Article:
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Old 10-28-2009, 05:01 PM   #19
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Quote:
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OG was 1.063-> 1.020=68% attenuation which I guess isn't horrible for an English strain. Wanted it a little drier though. The sample tasted SWEET.
The thing to remember though is that if you are smelling or tasting this during fermentation not to worry. During fermentation all manner of stinky stuff is given off (ask lager brewers about rotten egg/sulphur smells, or Apfelwein makers about "rhino farts,") like we often say, fermentation is often ugly AND stinky and PERFECTLY NORMAL.

It's really only down the line, AFTER the beer has been fermented (and often after it has bottle conditioned even,) when you should consider using this or the off flavor charts to diagnose the beer.

I think too many new brewers focus to much on this stuff too early in the beer's journey. And they panic unnecessarily.

A lot of the stuff you smell/taste initially more than likely ends up disappearing either during a long primary/primary & secondary combo, Diacetyl rests and even during bottle conditioning.

If I find a flavor/smell, I usually wait til it's been in the bottle 6 weeks before I try to "diagnose" what went wrong, that way I am sure the beer has passed any window of greenness.

Fementation is often ugly, smelly and crappy tasting in the beginning and perfectly normal. The various conditioning phases, be it long primary, secondarying, D-rests, bottle conditioning, AND LAGERING, are all part of the process where the yeast, and co2 correct a lot of the normal production of the byproducts of fermentation.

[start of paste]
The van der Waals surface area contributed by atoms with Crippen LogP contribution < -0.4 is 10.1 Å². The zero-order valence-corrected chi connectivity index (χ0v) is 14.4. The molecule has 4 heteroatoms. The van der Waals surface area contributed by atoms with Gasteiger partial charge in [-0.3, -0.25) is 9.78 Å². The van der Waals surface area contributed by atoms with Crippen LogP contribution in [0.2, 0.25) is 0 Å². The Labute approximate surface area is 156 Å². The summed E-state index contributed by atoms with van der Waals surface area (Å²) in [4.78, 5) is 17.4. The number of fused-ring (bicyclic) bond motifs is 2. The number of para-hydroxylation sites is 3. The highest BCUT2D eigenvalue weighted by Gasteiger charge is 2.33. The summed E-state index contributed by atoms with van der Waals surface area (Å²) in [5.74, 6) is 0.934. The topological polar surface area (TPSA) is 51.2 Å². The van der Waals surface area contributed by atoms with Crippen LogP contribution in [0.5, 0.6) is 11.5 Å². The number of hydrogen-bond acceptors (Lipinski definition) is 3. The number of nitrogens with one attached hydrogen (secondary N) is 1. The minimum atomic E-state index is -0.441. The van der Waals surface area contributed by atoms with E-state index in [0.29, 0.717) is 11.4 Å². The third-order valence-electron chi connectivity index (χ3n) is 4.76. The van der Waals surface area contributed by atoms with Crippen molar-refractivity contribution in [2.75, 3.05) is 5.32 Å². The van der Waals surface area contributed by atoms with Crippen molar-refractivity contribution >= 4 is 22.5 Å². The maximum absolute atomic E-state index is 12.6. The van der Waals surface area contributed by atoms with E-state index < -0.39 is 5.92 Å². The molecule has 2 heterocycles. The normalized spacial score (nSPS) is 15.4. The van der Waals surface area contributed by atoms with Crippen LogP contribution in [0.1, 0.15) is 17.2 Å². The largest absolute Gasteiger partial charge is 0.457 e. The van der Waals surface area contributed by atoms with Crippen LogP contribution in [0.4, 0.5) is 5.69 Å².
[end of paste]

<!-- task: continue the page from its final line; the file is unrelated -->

Lagering is a prime example of this. Lager yeast are prone to the production of a lot of byproducts, the most familiar one is sulphur compounds (rhino farts) but in the dark cold of the lagering process, which is at the minimum of a month (I think many homebrewers don't lager long enough) the yeast slowly consumes all those compounds which results in extremely clean tasting beers if done skillfully.

Ales have their own version of this, but it's all the same.

If you are sampling your beer before you have passed a 'window of greeness" which my experience is about 3-6 weeks in the bottle, then you are more than likely just experiencing an "off flavor" due to the presence of those byproducts (that's what we mean when we say the beer is "green" it's still young and unconditioned.) but once the process is done, over 90% of the time the flavors/smells are gone.

Of the remaining 10%, half of those may still be salvageable through the long time storage that I mention in the Never dump your beer!!! Patience IS a virtue!!! Time heals all things, even beer:

And the remaining 50% of the last 10% are where these tables and lists come into play. To understand what you did wrong, so you can avoid it in the future.

Long story short....I betcha that smell/flavor will be long gone when the beer is carbed and conditioned.
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Old 10-28-2009, 05:58 PM   #20
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RDWHAHB. You're beer is only 8 days old!